Musicus Online Museum

Clausula for St. Stephen: Video caelos

Clausula for St. Stephen: Video caelos (late 12th/early 13th century)


The late twelfth century and early thirteenth century witnessed a remarkable flourishing in liturgical vocal music at the famous Cathedral of Notre Dame in Paris. Many important technical developments occurred in the realm of rhythm, performance, and musical notation. Scholars have learned that much of the surviving repertoire from Notre Dame was part of the enormous Magnus liber organi (Great Book of Organum), one of the most important and earliest sources for written polyphonic music (i.e. for more than one independent voice) in the Western musical tradition.

This excerpt of music from that “Great Book of Organum” is a brief “clausula” for St. Stephen. A clausula is a self-contained section of two-voice polyphony, with a short segment of chant in the lower voice, with a newly added musical line in lively rhythmic patterns in the upper voice. In this case, the plainchant fragment (“Video”) is taken from the Alleluia chant for the Mass of St. Stephen (see full text below). Clausulas seem to have served a range of purposes in the early thirteenth century. They could be inserted into the performance of longer sections of chant, sung as self-standing items by clerics outside the liturgy, used as a site of compositional and notational experimentation, or set to different texts to suit various performance conditions.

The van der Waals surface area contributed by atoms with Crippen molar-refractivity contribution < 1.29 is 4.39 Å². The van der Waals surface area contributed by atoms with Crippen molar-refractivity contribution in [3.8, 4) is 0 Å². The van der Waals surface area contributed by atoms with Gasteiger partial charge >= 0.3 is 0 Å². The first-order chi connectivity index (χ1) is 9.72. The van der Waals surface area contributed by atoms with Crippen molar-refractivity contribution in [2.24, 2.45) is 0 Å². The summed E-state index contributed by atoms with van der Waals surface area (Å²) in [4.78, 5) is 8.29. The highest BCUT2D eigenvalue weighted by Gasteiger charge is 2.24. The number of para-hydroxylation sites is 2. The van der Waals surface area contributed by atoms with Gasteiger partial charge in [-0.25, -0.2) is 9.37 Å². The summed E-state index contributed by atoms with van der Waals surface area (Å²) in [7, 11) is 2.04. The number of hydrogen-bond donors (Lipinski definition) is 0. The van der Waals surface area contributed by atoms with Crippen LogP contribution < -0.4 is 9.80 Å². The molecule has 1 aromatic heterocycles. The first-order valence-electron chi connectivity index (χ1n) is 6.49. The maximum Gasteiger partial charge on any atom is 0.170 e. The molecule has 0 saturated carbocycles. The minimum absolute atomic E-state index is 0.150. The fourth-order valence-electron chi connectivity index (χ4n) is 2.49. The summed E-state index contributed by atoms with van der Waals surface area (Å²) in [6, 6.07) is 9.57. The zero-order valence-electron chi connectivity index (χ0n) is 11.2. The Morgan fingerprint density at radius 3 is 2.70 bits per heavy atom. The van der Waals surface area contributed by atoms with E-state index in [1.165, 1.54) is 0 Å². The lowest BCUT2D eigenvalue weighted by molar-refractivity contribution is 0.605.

Full text of the chant “Alleluia. Video Caelos”:

Alleluia. Video caelos apertoset Ihesum stantem

a dextris virtutis dei.


Alleluia. I see the heavens openedand Jesus standing at the right hand

of the God of Hosts.



Refers to this piece of MAG art: